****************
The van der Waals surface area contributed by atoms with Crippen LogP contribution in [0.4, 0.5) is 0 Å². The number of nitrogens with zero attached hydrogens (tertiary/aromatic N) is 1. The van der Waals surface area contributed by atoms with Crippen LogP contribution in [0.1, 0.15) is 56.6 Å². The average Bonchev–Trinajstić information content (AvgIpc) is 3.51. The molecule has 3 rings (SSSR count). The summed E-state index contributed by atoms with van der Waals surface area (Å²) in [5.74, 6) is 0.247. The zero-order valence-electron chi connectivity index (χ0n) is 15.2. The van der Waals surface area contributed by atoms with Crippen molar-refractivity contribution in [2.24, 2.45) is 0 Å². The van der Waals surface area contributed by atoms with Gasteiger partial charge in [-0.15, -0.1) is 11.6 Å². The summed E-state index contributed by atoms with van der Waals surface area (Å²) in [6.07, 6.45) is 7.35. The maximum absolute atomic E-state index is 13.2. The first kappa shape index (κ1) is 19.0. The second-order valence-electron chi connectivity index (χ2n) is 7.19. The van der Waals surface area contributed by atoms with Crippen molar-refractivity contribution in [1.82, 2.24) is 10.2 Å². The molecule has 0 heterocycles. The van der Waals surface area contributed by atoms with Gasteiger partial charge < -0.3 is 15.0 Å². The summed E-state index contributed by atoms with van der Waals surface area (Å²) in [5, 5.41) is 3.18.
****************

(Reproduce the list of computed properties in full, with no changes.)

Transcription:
The van der Waals surface area contributed by atoms with Crippen LogP contribution in [0.4, 0.5) is 0 Å². The number of nitrogens with zero attached hydrogens (tertiary/aromatic N) is 1. The van der Waals surface area contributed by atoms with Crippen LogP contribution in [0.1, 0.15) is 56.6 Å². The average Bonchev–Trinajstić information content (AvgIpc) is 3.51. The molecule has 3 rings (SSSR count). The summed E-state index contributed by atoms with van der Waals surface area (Å²) in [5.74, 6) is 0.247. The zero-order valence-electron chi connectivity index (χ0n) is 15.2. The van der Waals surface area contributed by atoms with Crippen molar-refractivity contribution in [2.24, 2.45) is 0 Å². The van der Waals surface area contributed by atoms with Gasteiger partial charge in [-0.15, -0.1) is 11.6 Å². The summed E-state index contributed by atoms with van der Waals surface area (Å²) in [6.07, 6.45) is 7.35. The maximum absolute atomic E-state index is 13.2. The first kappa shape index (κ1) is 19.0. The second-order valence-electron chi connectivity index (χ2n) is 7.19. The van der Waals surface area contributed by atoms with Crippen molar-refractivity contribution in [1.82, 2.24) is 10.2 Å². The molecule has 0 heterocycles. The van der Waals surface area contributed by atoms with Gasteiger partial charge < -0.3 is 15.0 Å². The summed E-state index contributed by atoms with van der Waals surface area (Å²) in [5, 5.41) is 3.18.